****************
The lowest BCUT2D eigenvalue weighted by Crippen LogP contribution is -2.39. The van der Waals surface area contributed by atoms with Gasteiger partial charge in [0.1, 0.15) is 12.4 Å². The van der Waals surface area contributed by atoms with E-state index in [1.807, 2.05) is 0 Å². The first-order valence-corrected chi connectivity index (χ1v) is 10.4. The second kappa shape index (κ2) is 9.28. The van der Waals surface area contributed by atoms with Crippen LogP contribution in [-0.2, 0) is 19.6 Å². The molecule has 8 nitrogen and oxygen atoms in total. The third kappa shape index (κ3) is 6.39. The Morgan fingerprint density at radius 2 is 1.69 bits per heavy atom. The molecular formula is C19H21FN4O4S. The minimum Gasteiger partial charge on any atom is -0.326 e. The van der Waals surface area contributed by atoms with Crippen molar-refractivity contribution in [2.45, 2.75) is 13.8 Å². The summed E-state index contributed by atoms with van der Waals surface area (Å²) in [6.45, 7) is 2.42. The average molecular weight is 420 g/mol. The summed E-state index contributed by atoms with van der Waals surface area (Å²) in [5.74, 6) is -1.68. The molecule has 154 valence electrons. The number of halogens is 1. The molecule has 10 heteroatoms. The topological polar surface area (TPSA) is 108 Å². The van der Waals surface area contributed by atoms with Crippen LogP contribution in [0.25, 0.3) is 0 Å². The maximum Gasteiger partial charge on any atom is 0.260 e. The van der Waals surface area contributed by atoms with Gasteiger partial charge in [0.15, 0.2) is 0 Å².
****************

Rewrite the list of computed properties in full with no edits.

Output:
The lowest BCUT2D eigenvalue weighted by Crippen LogP contribution is -2.39. The van der Waals surface area contributed by atoms with Gasteiger partial charge in [0.1, 0.15) is 12.4 Å². The van der Waals surface area contributed by atoms with E-state index in [1.807, 2.05) is 0 Å². The first-order valence-corrected chi connectivity index (χ1v) is 10.4. The second kappa shape index (κ2) is 9.28. The van der Waals surface area contributed by atoms with Crippen LogP contribution in [-0.2, 0) is 19.6 Å². The molecule has 8 nitrogen and oxygen atoms in total. The third kappa shape index (κ3) is 6.39. The Morgan fingerprint density at radius 2 is 1.69 bits per heavy atom. The molecular formula is C19H21FN4O4S. The minimum Gasteiger partial charge on any atom is -0.326 e. The van der Waals surface area contributed by atoms with Crippen molar-refractivity contribution in [2.45, 2.75) is 13.8 Å². The summed E-state index contributed by atoms with van der Waals surface area (Å²) in [6.45, 7) is 2.42. The average molecular weight is 420 g/mol. The summed E-state index contributed by atoms with van der Waals surface area (Å²) in [5.74, 6) is -1.68. The molecule has 154 valence electrons. The number of halogens is 1. The molecule has 10 heteroatoms. The topological polar surface area (TPSA) is 108 Å². The van der Waals surface area contributed by atoms with Crippen LogP contribution in [0.25, 0.3) is 0 Å². The maximum Gasteiger partial charge on any atom is 0.260 e. The van der Waals surface area contributed by atoms with Gasteiger partial charge in [0.15, 0.2) is 0 Å².